Animal and cellular models of familial dysautonomia
Frances Lefcort, Marc Mergy, Sarah B Ohlen, Yumi Ueki, Lynn George
Clinical Autonomic Research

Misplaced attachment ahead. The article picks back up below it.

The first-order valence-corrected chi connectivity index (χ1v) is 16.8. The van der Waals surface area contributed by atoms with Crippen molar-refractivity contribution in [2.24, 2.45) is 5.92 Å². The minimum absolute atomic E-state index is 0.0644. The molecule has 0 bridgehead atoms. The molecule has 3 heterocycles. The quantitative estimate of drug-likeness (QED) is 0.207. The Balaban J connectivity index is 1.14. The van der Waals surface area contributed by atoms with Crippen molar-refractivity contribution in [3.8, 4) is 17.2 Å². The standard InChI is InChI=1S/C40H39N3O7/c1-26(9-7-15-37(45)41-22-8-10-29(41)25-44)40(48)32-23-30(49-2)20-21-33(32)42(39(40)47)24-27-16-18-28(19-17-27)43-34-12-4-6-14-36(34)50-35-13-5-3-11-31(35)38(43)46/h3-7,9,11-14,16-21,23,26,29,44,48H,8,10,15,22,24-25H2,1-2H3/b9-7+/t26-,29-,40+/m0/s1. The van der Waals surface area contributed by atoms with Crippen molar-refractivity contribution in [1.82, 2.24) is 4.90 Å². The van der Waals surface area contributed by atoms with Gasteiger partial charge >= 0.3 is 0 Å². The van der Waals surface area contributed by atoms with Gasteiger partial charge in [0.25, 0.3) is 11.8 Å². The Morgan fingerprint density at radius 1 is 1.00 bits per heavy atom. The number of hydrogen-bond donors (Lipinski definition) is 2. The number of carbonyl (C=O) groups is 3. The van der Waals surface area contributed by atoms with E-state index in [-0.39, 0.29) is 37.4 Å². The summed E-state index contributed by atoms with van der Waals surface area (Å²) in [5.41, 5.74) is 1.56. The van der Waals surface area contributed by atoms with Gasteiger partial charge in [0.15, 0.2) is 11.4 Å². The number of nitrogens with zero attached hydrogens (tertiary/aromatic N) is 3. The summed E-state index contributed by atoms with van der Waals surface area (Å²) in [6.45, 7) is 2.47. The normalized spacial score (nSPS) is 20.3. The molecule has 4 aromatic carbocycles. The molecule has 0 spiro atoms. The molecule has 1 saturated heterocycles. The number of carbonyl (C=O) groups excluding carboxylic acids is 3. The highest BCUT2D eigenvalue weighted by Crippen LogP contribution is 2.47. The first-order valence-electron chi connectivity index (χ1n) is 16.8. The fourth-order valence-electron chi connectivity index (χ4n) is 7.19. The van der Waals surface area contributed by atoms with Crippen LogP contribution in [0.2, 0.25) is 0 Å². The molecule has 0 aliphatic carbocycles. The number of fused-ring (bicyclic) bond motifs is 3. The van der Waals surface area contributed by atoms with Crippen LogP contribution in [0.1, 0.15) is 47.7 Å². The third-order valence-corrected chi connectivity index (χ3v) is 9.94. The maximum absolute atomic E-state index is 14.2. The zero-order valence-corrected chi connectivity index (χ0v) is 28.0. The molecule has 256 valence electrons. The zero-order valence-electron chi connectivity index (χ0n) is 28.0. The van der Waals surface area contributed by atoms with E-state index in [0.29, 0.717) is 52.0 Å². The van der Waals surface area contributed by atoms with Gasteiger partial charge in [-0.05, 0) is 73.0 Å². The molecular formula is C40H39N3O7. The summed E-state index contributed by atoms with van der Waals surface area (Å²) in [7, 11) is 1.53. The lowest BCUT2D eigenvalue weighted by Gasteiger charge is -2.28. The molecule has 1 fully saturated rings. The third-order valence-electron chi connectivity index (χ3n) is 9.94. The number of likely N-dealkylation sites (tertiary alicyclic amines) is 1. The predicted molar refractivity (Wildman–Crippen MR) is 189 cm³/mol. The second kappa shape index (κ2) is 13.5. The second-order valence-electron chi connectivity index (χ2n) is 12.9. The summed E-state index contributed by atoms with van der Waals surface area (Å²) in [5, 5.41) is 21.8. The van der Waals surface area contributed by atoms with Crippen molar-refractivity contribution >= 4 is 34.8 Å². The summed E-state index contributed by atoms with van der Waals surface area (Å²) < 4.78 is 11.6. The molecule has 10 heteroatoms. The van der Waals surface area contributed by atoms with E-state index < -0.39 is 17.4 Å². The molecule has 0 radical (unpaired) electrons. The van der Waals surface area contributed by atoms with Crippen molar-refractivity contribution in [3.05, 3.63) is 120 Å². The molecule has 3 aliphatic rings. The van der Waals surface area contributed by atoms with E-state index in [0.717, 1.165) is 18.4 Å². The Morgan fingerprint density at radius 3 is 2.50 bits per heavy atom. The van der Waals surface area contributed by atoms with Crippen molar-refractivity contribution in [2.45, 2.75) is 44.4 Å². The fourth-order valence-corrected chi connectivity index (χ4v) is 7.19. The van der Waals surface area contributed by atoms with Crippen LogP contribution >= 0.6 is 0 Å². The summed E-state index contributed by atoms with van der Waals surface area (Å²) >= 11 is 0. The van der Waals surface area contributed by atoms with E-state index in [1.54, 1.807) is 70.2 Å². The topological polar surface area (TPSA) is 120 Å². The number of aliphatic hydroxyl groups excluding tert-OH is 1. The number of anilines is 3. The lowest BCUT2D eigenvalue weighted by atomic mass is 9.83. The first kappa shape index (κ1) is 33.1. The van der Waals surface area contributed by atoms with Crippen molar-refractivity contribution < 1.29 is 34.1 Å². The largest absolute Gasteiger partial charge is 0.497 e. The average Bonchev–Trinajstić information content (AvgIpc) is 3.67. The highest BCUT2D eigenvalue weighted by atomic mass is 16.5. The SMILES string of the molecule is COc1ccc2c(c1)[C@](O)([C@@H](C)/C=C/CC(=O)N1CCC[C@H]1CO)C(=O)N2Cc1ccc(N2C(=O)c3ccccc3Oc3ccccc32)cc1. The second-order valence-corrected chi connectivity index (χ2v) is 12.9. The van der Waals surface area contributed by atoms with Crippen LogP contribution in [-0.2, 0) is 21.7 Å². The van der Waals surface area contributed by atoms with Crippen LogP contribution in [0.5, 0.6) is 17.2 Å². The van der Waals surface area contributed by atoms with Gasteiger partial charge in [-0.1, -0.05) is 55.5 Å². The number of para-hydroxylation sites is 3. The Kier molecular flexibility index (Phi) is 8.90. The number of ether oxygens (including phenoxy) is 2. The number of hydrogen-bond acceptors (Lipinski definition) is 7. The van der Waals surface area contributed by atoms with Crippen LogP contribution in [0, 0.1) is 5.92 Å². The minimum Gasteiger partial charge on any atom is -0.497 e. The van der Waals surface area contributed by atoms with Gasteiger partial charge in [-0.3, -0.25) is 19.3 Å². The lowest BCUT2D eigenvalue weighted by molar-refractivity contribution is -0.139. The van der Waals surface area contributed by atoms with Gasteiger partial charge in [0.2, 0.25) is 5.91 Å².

Since Riley and Day first described the clinical phenotype of patients with familial dysautonomia (FD) over 60 years ago, the field has made considerable progress clinically, scientifically, and translationally in treating and understanding the etiology of FD. FD is classified as a hereditary sensory and autonomic neuropathy (HSAN type III) and is both a developmental and a progressive neurodegenerative condition that results from an autosomal recessive mutation in the gene IKBKAP, also known as ELP1. FD primarily impacts the peripheral nervous system but also manifests in central nervous system disruption, especially in the retina and optic nerve. While the disease is rare, the rapid progress being made in elucidating the molecular and cellular mechanisms mediating the demise of neurons in FD should provide insight into degenerative pathways common to many neurological disorders. Interestingly, the protein encoded by IKBKAP/ELP1, IKAP or ELP1, is a key scaffolding subunit of the six-subunit Elongator complex, and variants in other Elongator genes are associated with amyotrophic lateral sclerosis (ALS), intellectual disability, and Rolandic epilepsy. Here we review the recent model systems that are revealing the molecular and cellular pathophysiological mechanisms mediating FD. These powerful model systems can now be used to test targeted therapeutics for mitigating neuronal loss in FD and potentially other disorders.
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